The WSPR Gizmo
by Jim Cluett
A couple of days ago I built a neat WSPR gizmo
designed by Jay, W5OLF. It's a stand-alone
WSPR beacon that transmits 1.2 watts on 30 meters.
Yesterday morning (on my third transmission) my signal
was heard by VK2DDI in New South Wales, Australia.
WSPR is an acronym for Weak Signal Propagation
Reporter. Each transmission lasts for 2 minutes
and contains a callsign, grid square, and power.
Stations around the world decode signals 24 hours
a day using software defined radios and the results
get posted to the internet.
Normally to transmit WSPR, you need a computer and
a SSB transmitter. But W5OLF's gizmo is a complete
standalone setup. It measures about 3.5 inches long
and one inch wide. It has about 25 components and
takes an hour to build.
The neat thing about WSPR is it has a 15 db gain over CW.
It's possible to decode signals that you can't even hear...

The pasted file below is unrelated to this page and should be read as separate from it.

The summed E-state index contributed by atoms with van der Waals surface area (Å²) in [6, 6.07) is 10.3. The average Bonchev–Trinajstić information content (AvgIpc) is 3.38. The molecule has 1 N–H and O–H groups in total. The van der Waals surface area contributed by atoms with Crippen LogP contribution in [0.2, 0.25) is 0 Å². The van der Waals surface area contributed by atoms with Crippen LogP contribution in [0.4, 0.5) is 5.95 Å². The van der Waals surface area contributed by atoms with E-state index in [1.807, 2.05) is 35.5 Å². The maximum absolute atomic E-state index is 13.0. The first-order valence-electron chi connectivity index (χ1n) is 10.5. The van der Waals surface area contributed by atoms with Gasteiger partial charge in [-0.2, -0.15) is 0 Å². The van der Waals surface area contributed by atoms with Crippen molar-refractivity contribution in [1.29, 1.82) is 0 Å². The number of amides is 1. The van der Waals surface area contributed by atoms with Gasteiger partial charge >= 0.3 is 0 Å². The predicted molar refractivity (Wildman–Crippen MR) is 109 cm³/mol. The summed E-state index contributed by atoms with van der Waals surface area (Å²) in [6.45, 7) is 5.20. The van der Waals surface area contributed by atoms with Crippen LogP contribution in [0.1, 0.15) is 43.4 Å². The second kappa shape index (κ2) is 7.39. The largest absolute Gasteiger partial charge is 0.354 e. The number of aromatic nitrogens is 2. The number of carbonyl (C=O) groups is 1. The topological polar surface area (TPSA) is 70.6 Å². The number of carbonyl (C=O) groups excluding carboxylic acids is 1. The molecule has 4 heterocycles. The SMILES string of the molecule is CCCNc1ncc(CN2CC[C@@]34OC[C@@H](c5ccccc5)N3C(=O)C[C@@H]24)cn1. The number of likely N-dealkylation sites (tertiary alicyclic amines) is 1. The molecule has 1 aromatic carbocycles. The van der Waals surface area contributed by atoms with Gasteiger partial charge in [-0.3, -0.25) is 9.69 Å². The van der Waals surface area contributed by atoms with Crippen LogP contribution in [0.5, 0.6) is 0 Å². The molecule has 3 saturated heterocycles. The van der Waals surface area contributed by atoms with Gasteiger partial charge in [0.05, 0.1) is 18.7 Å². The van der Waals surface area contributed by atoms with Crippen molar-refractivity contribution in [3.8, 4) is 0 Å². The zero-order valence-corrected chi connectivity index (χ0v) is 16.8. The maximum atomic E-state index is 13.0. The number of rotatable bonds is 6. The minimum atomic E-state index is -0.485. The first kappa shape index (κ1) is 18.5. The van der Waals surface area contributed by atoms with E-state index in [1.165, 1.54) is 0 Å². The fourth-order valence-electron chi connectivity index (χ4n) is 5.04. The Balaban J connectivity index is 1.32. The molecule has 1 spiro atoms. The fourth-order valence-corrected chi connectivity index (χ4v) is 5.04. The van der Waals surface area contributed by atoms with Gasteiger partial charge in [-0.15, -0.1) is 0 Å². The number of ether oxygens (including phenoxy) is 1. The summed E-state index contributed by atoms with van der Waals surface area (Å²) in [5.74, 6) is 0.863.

signals that are below the noise floor.
After building the little rig, I connected it to an antenna.
I was heard by 3 stations in England, a station in Venezuela,
and a station in Belgium. Later that evening I was heard
in France, Alaska, England and Holland. On my third
try the next morning, I was heard in Australia. I was
using a 65 foot piece of wire out a 2nd story window to
an oak tree. The wire was about 25 feet off the ground.
This evening I am amazed. I hooked up the gizmo to an indoor
30 foot wire with a tuner. I ran the wire along the ceiling.
I ran 1 watt and was heard in Colorado, Ireland (4646 km),
Italy (6100 km) and England (5061km).
To find out more about WSPR, just google wspr. Signals
heard are reported at http://www.wsprnet.org
You can order the wspr beacon from firstname.lastname@example.org